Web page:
Government’s Olympic ‘legacy client’ will have no land ownership or planning powers
A public sector-led urban regeneration-style company with no planning powers is due to be announced as the vehicle responsible for the legacy of the 2012 Olympics site in east London.
Property Week has learnt that the government is about to announce plans for a ‘legacy client’ vehicle, which will be a publicly owned company, limited by guarantee.
It will be set up by the Greater London Authority and the Secretary of State for Communities and Local Government (CLG).
It will operate largely as an urban regeneration company engaging on a contractual basis, as a normal developer would, with the Olympic Park majority landowner, the London Development Agency.
The legacy vehicle, which has yet to be named, will have neither planning powers nor overall control or ownership of the land. It will also have to negotiate with five local planning authorities – Tower Hamlets, Hackney, Newham, Waltham Forest and Greenwich – on the implementation of the legacy masterplan.
The vehicle comes into effect on 1 April and is already operating in shadow form. This week a headhunter was appointed to recruit a ‘legacy champion’ or chief executive.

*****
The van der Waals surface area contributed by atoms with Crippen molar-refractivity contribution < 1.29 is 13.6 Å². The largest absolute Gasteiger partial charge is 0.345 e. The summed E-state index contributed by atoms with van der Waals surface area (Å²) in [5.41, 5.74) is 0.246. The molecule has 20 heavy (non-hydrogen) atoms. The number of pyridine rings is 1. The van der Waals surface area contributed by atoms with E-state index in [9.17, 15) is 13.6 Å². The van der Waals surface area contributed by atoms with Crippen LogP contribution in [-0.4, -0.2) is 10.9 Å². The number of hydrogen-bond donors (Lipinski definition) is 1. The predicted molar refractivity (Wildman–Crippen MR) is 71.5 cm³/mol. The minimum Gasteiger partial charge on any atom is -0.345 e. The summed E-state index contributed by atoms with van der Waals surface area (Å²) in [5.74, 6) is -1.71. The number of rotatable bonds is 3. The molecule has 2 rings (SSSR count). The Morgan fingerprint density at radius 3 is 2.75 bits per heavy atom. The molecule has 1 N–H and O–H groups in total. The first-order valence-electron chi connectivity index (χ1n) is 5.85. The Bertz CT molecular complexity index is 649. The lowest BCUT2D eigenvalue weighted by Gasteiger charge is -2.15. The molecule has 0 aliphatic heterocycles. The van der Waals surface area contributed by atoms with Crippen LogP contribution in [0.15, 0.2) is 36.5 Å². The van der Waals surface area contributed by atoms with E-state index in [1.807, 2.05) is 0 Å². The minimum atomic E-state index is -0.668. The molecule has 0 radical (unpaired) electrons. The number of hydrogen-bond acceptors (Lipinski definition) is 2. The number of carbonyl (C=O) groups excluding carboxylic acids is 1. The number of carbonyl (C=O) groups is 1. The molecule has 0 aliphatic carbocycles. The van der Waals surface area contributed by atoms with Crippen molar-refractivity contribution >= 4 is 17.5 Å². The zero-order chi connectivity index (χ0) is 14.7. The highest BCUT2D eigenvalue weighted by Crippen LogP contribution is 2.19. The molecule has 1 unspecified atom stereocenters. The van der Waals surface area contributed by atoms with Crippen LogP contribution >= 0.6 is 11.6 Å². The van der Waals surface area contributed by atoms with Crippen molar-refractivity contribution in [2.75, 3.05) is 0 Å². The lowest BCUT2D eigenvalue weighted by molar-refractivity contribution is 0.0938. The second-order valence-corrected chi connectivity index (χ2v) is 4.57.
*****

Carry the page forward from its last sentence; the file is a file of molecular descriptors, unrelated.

London mayor Boris Johnson met with secretary of state for communities and local government Hazel Blears in December to discuss the key attributes and requirements for the ‘legacy champion’ role, which could be filled by a private or public sector figure.
It is thought the final decision and fine tuning of the vehicle is being discussed by the mayor’s office and CLG before it is announced.
The Olympics 2012 legacy, which is credited with winning the games for London, seeks to attract public and private sector investment to regenerate east London and the Lower Lea Valley. In addition to securing future uses for the Olympics facilities, it will be charged with ensuring the development of homes, parkland, schools, Workspace, health and sports facilities.
The vehicle has its critics in the property industry, which favoured a vehicle similar to the London Docklands Development Corporation, which had land control and planning powers.
However, others say it would have been impossible to create a ‘super-authority’ and that this is a good interim vehicle that is being set up well in advance of the games, allowing sufficient time to ensure the legacy delivery.
Heavyweight UK developers have been brought in as ‘critical friends’ to advise on an informal basis on the legacy and options for the masterplan, which is being designed by EDAW, KCAP and Allies & Morrison.